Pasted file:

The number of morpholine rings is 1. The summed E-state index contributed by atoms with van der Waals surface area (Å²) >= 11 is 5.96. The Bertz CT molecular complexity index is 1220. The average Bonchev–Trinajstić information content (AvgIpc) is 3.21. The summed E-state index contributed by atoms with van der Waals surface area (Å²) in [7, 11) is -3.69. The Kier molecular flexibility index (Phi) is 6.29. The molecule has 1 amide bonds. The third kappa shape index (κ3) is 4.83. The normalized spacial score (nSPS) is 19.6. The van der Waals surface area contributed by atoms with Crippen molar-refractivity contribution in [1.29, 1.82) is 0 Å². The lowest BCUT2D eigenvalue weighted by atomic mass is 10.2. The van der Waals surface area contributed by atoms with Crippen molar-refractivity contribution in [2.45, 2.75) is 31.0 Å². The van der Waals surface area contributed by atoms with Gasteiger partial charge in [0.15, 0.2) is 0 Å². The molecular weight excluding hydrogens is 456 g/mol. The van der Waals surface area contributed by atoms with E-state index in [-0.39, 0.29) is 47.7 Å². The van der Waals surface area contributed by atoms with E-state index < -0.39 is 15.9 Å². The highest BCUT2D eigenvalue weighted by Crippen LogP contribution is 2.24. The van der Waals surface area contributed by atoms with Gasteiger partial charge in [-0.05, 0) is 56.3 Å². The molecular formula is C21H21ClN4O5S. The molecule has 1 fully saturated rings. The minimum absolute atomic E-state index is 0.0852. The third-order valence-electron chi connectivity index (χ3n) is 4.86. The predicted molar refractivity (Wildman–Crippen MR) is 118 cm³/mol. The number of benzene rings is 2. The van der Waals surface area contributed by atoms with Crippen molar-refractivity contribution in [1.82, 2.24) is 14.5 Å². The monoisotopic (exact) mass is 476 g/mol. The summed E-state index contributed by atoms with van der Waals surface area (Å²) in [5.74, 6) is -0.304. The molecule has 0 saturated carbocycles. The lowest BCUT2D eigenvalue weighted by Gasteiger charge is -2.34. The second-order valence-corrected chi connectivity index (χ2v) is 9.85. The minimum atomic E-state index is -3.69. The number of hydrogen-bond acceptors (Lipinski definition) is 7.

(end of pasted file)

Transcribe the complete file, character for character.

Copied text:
The number of morpholine rings is 1. The summed E-state index contributed by atoms with van der Waals surface area (Å²) >= 11 is 5.96. The Bertz CT molecular complexity index is 1220. The average Bonchev–Trinajstić information content (AvgIpc) is 3.21. The summed E-state index contributed by atoms with van der Waals surface area (Å²) in [7, 11) is -3.69. The Kier molecular flexibility index (Phi) is 6.29. The molecule has 1 amide bonds. The third kappa shape index (κ3) is 4.83. The normalized spacial score (nSPS) is 19.6. The van der Waals surface area contributed by atoms with Crippen molar-refractivity contribution in [1.29, 1.82) is 0 Å². The lowest BCUT2D eigenvalue weighted by atomic mass is 10.2. The van der Waals surface area contributed by atoms with Crippen molar-refractivity contribution in [2.45, 2.75) is 31.0 Å². The van der Waals surface area contributed by atoms with Gasteiger partial charge in [0.15, 0.2) is 0 Å². The molecular weight excluding hydrogens is 456 g/mol. The van der Waals surface area contributed by atoms with E-state index in [-0.39, 0.29) is 47.7 Å². The van der Waals surface area contributed by atoms with E-state index < -0.39 is 15.9 Å². The highest BCUT2D eigenvalue weighted by Crippen LogP contribution is 2.24. The van der Waals surface area contributed by atoms with Gasteiger partial charge in [-0.05, 0) is 56.3 Å². The molecular formula is C21H21ClN4O5S. The molecule has 1 fully saturated rings. The minimum absolute atomic E-state index is 0.0852. The third-order valence-electron chi connectivity index (χ3n) is 4.86. The predicted molar refractivity (Wildman–Crippen MR) is 118 cm³/mol. The number of benzene rings is 2. The van der Waals surface area contributed by atoms with Crippen molar-refractivity contribution in [1.82, 2.24) is 14.5 Å². The monoisotopic (exact) mass is 476 g/mol. The summed E-state index contributed by atoms with van der Waals surface area (Å²) in [5.74, 6) is -0.304. The molecule has 0 saturated carbocycles. The lowest BCUT2D eigenvalue weighted by Gasteiger charge is -2.34. The second-order valence-corrected chi connectivity index (χ2v) is 9.85. The minimum atomic E-state index is -3.69. The number of hydrogen-bond acceptors (Lipinski definition) is 7.